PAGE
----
Lawrence JR, Neu TR (2007) Laser scanning microscopy for microbial flocs and particles. In: Wilkinson KJ, Lead JR (eds) Environmental colloids: Behavior, structure and characterisation. IUPAC Series Volume 10. John Wiley, Chichester, pp 469-505
Lawrence JR, Korber DR, Neu TR (2007) Analytical imaging and microscopy techniques. In: Hurst CJ, Crawford RL, Garland JL, Lipson DA, Mills AL, Stetzenbach LD (eds) Manual of environmental microbiology. American Society for Microbiology, Washington DC, pp 40-68
Lawrence JR, Neu TR (2007) Laser scanning microscopy. In: Reddy CA, Beveridge TJ, Breznak JA, Marzluf GA, Schmidt TM, Snyder LR (eds) Methods for general and molecular microbiology. American Society for Microbiology, Washington, DC, pp 34-53
Neu TR, Lawrence JR (2009) Extracellular polymeric substances in microbial biofilms. In: Moran A, Brennan P, Holst O, von Itzstein M (eds) Microbial glycobiology: Structures, relevance and applications. Elsevier, San Diego, pp 735-758
Neu TR, Lawrence JR (2010) Examination of microbial communities on hydrocarbons by means of laser scanning microscopy. In: Timmis KN (ed) Microbiology of hydrocarbons, oils, lipids and derived compounds. Springer, Heidelberg, pp 4073-4084
Neu TR, Lawrence JR (2014) Advanced techniques for the in situ analysis of the of the biofilm matrix (structure, composition, dynamics) by means of laser microscopy. In: Donelli G (ed) Microbial biofilms: Methods and protocols. Volume 1147, Springer, New York, pp 43-64
Neu TR, Lawrence JR (2014) Investigation of microbial biofilm structure. Advances in Biochemical Engineering and Biotechnology: 1-51
Short technical description:
The 3 laser scanning microscopes have been setup and equipped to serve a wide application area, a multitude of sample types and very different research questions. The facility includes the following instruments for laser scanning microscopy and digital image analysis:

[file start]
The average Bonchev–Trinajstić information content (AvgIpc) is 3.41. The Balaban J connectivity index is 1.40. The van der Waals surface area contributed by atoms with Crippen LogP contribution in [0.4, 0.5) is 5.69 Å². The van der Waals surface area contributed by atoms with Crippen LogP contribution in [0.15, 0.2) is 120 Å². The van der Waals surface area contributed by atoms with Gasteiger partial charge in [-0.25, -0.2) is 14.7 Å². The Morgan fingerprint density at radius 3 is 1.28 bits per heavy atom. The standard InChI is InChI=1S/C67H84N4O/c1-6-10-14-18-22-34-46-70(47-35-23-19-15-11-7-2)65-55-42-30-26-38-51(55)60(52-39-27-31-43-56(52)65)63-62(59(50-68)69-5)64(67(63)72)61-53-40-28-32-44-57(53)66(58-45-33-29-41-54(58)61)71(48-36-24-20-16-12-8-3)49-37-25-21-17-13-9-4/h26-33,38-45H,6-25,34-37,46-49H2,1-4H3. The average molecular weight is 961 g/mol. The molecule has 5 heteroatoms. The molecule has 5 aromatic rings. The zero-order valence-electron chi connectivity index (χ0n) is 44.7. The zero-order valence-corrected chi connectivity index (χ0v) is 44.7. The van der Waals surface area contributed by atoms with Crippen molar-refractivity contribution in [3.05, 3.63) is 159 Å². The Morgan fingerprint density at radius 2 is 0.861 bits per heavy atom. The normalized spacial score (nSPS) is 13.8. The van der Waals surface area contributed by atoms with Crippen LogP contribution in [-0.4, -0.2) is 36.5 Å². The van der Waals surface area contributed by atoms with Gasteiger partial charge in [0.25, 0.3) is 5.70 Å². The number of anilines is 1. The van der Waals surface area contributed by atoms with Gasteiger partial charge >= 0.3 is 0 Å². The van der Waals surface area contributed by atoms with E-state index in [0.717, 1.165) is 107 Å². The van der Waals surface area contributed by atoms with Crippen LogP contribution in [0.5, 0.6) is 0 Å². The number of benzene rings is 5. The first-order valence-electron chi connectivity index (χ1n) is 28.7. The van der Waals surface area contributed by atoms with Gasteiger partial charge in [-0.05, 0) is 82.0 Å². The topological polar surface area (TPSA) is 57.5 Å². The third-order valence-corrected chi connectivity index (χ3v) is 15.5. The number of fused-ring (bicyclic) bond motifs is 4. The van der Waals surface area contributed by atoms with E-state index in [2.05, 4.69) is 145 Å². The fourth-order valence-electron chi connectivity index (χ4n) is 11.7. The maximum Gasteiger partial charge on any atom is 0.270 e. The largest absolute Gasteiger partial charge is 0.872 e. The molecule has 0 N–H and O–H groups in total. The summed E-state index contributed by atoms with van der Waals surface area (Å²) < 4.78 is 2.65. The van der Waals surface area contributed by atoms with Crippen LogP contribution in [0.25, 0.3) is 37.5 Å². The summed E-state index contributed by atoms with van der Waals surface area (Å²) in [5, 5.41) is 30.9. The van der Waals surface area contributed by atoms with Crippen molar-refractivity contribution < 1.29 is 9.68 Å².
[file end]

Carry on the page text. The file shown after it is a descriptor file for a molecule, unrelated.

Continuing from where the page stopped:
- Combined confocal and multi-photon laser scanning microscope, upright and inverted microscope option, continuous visible laser lines at 458, 476, 488, 514, 561, 633 nm, pulsed infrared multi-photon laser 780-900 nm
- Confocal laser scanning microscope, upright microscope, tandem scanner, super continuum light source (white laser) with any line from 470-670 nm Option for fluorescence lifetime imaging (FLIM) with pulsed visible lasers (405, 470, 635 nm) and fluorescence (cross-)correlation spectroscopy/microscopy (FCS)
- GSD nanoscopy (ground state depletion with individual molecule return), laser lines 488, 532, 642 nm, resolution of about 50 nm
- Many options for sample preparation and mounting including cryo-sectioning
- Computer hard and software for digital image analysis: Imaris (visualization) Huygens (deconvolution) ImageJ, J image analyzer (quantification) ConAn (quantification, structural parameters)
The instruments are installed and distributed across 5 laboratories.
- Multi-photon imaging
- White laser excitation
- FLIM, FCS
- Software options for digital image analysis
- 20 years of expertise in analyzing numerous samples from very different habitats
Options and conditions for visiting scientists:
The LSM facility is open to any kind of micro-biological research which is within the wide field of interfacial microbiology, microbial ecology and biotechnology. In addition LSM may be employed for examination of other eukaryotic micro-biological samples as well as technical samples. Applications and proposals for research projects and collaborations will be discussed and considered according to the capacity utilisation and ingenuity of the project.
Unit Cost of use and principles of costing:
Basic costs for running the facility are financed by UFZ. Consumables for in house research are covered by internal funding. Personal costs, travel costs and consumables for external projects have to be paid by the external partners. As an indication for consumables the costs for a fluorochrome / fluorescent probe is in the range of 200–600 euro per unit which however will last for many samples. Other costs for consumables depend on the sample type and mounting.
centre running the infrastructure:
UFZ - Helmholtz Centre for Environmental Research
type of facility:
Laboratory / high-end instrument
- UFZ - Helmholtz Centre for Environmental Research
- Phone: +49 341 235-0